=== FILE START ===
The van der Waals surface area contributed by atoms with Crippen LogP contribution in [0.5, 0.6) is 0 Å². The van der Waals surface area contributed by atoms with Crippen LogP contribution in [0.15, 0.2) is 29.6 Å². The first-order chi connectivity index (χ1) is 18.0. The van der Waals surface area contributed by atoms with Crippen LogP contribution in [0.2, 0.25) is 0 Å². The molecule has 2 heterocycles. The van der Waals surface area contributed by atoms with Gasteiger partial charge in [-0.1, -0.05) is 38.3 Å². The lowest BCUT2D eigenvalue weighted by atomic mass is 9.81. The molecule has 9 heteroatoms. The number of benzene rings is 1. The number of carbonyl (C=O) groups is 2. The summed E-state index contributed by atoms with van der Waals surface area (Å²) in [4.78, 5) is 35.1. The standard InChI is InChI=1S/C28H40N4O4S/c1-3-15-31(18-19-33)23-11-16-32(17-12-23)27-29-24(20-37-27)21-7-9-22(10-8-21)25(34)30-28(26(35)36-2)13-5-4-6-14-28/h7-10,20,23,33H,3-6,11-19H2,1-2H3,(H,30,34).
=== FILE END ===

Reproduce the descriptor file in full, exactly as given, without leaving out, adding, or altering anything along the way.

The van der Waals surface area contributed by atoms with Crippen LogP contribution in [0.5, 0.6) is 0 Å². The van der Waals surface area contributed by atoms with Crippen LogP contribution in [0.15, 0.2) is 29.6 Å². The first-order chi connectivity index (χ1) is 18.0. The van der Waals surface area contributed by atoms with Crippen LogP contribution in [0.2, 0.25) is 0 Å². The molecule has 2 heterocycles. The van der Waals surface area contributed by atoms with Gasteiger partial charge in [-0.1, -0.05) is 38.3 Å². The lowest BCUT2D eigenvalue weighted by atomic mass is 9.81. The molecule has 9 heteroatoms. The number of benzene rings is 1. The number of carbonyl (C=O) groups is 2. The summed E-state index contributed by atoms with van der Waals surface area (Å²) in [4.78, 5) is 35.1. The standard InChI is InChI=1S/C28H40N4O4S/c1-3-15-31(18-19-33)23-11-16-32(17-12-23)27-29-24(20-37-27)21-7-9-22(10-8-21)25(34)30-28(26(35)36-2)13-5-4-6-14-28/h7-10,20,23,33H,3-6,11-19H2,1-2H3,(H,30,34).